Crypto lending company BlockFi, which previously announced bankruptcy, has applied to the court to transfer users’ remaining assets as stablecoin for them to be able to withdraw. The request marks the company’s step towards refunding users’ funds, which is a process initiated by the company in August. BlockFi’s restructuring process is notable for its efforts to recover funds from organizations such as Alameda Research, FTX, Three Arrows Capital, as well as its billions of dollars in debt.
BlockFi applied to the United States Bankruptcy Court for the District of New Jersey on August 29, requesting permission to convert only tradeable assets to stablecoins. The assets in question were disclosed as Algorand, Bitcoin Cash, and Dogecoin. These crypto assets cannot be easily withdrawn, so BlockFi suggests swapping them with Gemini Dollar (GUSD) or another stablecoin as a one-time exchange.
According to the practice, the amount of assets subject to trade does not exceed 0.5% of BlockFi users’ total US wallet assets. Other assets subject to trade, such as Cardano, Solana, and Avalanche, are held separately by BlockFi International. The BlockFi creditors’ committee recognized by the court supports the company’s request.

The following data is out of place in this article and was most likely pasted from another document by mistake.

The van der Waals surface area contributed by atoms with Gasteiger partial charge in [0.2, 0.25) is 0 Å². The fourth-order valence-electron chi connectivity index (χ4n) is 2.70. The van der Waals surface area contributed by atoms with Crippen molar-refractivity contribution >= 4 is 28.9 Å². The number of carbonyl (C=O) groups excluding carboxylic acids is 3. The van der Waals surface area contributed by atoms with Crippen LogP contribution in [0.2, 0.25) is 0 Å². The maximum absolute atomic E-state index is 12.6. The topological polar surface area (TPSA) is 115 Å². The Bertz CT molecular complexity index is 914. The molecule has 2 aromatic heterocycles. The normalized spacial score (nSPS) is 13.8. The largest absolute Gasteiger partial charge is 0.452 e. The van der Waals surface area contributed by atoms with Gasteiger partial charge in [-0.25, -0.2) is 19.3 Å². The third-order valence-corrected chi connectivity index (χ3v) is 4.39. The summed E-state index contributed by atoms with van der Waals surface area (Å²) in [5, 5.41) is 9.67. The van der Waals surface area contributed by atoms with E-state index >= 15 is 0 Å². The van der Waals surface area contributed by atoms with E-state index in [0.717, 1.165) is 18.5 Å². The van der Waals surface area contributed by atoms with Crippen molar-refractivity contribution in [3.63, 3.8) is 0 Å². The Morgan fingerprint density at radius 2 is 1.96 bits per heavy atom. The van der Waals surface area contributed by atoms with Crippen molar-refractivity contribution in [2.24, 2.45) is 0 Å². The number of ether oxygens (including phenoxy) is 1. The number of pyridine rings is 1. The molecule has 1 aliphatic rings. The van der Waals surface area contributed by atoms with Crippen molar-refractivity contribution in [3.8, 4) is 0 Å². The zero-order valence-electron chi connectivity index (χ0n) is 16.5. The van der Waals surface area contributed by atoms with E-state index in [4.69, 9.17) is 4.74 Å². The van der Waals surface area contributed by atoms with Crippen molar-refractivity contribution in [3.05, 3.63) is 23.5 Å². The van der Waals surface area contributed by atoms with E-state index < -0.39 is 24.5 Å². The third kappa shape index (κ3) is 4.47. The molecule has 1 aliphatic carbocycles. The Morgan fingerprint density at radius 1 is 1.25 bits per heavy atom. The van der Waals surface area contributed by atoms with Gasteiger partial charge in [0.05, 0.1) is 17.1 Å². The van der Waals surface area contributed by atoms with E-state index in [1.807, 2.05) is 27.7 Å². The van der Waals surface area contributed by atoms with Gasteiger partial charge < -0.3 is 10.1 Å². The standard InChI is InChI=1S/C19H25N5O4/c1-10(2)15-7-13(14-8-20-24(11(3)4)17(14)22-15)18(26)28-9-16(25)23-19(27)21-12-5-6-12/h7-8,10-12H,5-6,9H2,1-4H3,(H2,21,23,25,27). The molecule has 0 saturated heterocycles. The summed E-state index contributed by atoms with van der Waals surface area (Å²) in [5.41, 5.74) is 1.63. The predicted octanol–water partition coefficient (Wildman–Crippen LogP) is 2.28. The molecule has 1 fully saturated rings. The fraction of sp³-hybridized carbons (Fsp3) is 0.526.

In 2022, BlockFi became one of the several companies that filed for bankruptcy protection in the United States along with FTX, Celsius Network, and Voyager Digital. It temporarily halted customer withdrawals in November 2022, and on August 16, the court granted the company permission to reopen withdrawal transactions nine months later. The court also conditionally approved BlockFi’s restructuring plan. The company prioritizes recovering funds from organizations such as Alameda Research, FTX, Three Arrows Capital, Emergent, and Core Scientific.
Last week, BlockFi’s legal team attempted to prevent FTX from reclaiming hundreds of millions of dollars to repay its creditors and submitted this request to the court. According to estimates in April 2023, BlockFi owes up to $10 billion to over 100,000 creditors, with $1 billion to its top three creditors and $220 million to the bankrupt crypto hedge fund 3AC.